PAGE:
A Kansas teen is trying to launch the first high school Satan Club in the country
The anonymous student is already getting pushback from conservative Christians
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There are After School Satan Clubs in only four states, with a fifth soon to begin at an elementary school in Tennessee. In all of those cases, interested adults take the helm and parents opt-in on behalf of their children. That’s how it typically works with clubs at public elementary schools.
High schools, however, are a different beast. Students can begin their own clubs and students make their own decisions about joining. It’s almost surprising to realize that, for all the talk about The Satanic Temple, no students have tried to launch a Satanic club at a public high school.
According to the Kansas City Star, a teenager at Olathe Northwest High School in Kansas has filed paperwork to begin the “High School Satan Club.” (The student told me he wanted to call it After School Satan Club, like the others, but administrators expressed legitimate concerns about anything that could be abbreviated ASS Club.)
Just like at the elementary schools, this club wouldn’t actually promote Satan, Satanic beliefs, or Satanism. There’s no indoctrination involved. It would be more of a discussion group with the potential for community service projects and other activities designed to promote the (secular, humanistic) tenets of The Satanic Temple.
But people are not handling the news well.
Before the Olathe club has even gained approval, it’s already causing an uproar, with many students and parents protesting it. As of Friday, more than 6,000 people had signed a Change.org petition titled, “Stop The Satan Worship Club At Olathe Northwest.” “This deeply troubles me and many others in our community as we believe that schools should be places of education and growth, not platforms for satanic indoctrination or controversial practices,” the petition reads.
The student in question said he hoped to begin this group in response to the Christian club that already exists at his school (AWAKE Student Ministry) and the fact that Kansas is a fairly religious state where non-Christians can often feel like outcasts.
The petition, however, makes it sound like the group would promote evil.
Satanism has a strong history of persecution and violence towards the church and those who believe in God. Whether you believe in God, are a Christian, Catholic, Mormon, Hindu, Buddhist or even atheist you should see that ending this club is not just because it opposes Christianity but because what they stand for and the actions they will make are wrong and immoral. This isn’t an argument over religion and Christianity but of right and wrong.
The Change.org petition was launched by a “concerned student" named Drew McDonald. But the student launching the Satanic group told me no one by that name attends his school.
Even if that petition is successful, though, it’s irrelevant. As The Satanic Temple’s June Everett told the Star, “They could get two million signatures, but that doesn’t trump constitutional First Amendment law.”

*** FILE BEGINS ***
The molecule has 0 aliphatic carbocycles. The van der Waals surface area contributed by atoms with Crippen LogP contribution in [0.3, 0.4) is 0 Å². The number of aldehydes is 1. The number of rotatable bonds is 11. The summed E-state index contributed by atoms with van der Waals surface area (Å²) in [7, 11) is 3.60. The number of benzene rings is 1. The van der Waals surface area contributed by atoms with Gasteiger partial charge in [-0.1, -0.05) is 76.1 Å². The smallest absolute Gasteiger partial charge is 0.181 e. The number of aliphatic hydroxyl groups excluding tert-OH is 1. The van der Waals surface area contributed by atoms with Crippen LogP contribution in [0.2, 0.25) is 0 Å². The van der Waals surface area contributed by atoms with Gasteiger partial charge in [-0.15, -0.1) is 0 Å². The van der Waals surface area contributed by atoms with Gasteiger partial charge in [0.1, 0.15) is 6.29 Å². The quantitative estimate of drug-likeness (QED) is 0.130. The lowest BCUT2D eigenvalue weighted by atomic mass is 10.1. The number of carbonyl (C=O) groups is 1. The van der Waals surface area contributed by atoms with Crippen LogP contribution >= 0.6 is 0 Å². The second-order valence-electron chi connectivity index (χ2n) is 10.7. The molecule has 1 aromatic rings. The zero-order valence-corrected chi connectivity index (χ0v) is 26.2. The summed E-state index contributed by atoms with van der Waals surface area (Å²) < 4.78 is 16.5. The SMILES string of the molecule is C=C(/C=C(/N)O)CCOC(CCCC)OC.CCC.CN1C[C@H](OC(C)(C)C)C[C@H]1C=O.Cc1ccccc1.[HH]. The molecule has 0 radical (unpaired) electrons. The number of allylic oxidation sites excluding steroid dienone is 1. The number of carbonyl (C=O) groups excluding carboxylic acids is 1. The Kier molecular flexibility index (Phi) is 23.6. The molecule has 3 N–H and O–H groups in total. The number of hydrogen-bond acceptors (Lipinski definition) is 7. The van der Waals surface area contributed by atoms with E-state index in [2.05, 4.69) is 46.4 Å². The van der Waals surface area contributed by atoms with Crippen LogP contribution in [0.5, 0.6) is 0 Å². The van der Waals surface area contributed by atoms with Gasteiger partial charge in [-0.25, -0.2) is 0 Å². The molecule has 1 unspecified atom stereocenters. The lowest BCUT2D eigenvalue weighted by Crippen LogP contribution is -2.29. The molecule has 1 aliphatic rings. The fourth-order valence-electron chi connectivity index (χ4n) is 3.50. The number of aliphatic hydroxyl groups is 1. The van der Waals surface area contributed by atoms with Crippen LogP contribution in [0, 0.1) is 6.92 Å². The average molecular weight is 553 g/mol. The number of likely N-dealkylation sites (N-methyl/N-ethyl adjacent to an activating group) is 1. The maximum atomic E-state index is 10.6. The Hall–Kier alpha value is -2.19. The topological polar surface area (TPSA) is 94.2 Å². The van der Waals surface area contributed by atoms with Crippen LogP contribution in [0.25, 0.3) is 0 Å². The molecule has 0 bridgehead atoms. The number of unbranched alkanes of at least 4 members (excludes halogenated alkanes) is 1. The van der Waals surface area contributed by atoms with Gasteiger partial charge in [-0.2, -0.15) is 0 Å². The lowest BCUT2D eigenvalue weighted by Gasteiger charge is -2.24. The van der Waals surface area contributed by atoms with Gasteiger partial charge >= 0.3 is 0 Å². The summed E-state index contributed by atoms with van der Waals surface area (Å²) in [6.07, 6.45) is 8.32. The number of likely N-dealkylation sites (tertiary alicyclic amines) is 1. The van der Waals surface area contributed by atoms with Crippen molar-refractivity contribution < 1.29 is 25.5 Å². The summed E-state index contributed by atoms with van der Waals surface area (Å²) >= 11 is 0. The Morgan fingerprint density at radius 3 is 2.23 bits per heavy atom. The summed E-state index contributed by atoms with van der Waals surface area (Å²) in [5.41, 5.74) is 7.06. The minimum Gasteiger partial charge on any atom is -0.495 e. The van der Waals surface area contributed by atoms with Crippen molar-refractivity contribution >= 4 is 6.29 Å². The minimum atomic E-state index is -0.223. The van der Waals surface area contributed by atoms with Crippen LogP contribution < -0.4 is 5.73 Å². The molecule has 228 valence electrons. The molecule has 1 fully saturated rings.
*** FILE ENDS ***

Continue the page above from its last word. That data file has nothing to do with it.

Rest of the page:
She’s right. If public school districts allow extra-curricular groups to meet in their buildings, they can’t ban a particular one on the basis of religion. Ironically, it’s Christians who demanded that policy when they won a case before the Supreme Court in 2001. The district seems to know that, too, with a spokesperson saying the Equal Access Act requires them to allow student-initiated clubs that go through the application process and meet all the guidelines. And this group has met every guideline. It has interested students. It has a faculty sponsor. It’s not violating any school rules.
The bottom line is that this Satan Club may sound spooky to some, but it’s perfectly in line with the district’s rules. If the district rejects it, a lawsuit would be sure to follow, and Satanists have an excellent track record in the courts.
There’s no reason to think the district will sabotage itself no matter how many anonymous people complain online. Which means we could be days away from the first-ever student-led Satan Club in the country.
I spoke with the student leading this effort yesterday afternoon. He told me he requested anonymity, not because he feared backlash from his classmates, but rather because he knows there are conservatives (like we recently saw in Iowa) who will resort to extremes to destroy what they falsely believe is evil. What’s stopping them from hurting an actual person?
Did he have a message for supporters? He only requested that everyone remain peaceful no matter what happens. If the school board does anything rash, The Satanic Temple has already told him they’ll assist with any legal challenges.
He also had a message for the people who simply don’t want the club to exist: Even if this group forms, he’s a senior who’ll graduate soon. So many student groups of any kind—in both high schools and colleges—die out after their founders leave. It’s possible someone else will take the reins next year, but these kinds of groups tend to have an expiration date. All that’s to say: If you don’t like the club, relax. It may not even be around that long. Just let it run its course.
It’s all very reasonable. And his words are in stark contrast to the batshittery coming from the conservative Christians who are trying to prevent a perfectly legal student group from forming, all because they don’t have the first clue what the group actually stands for.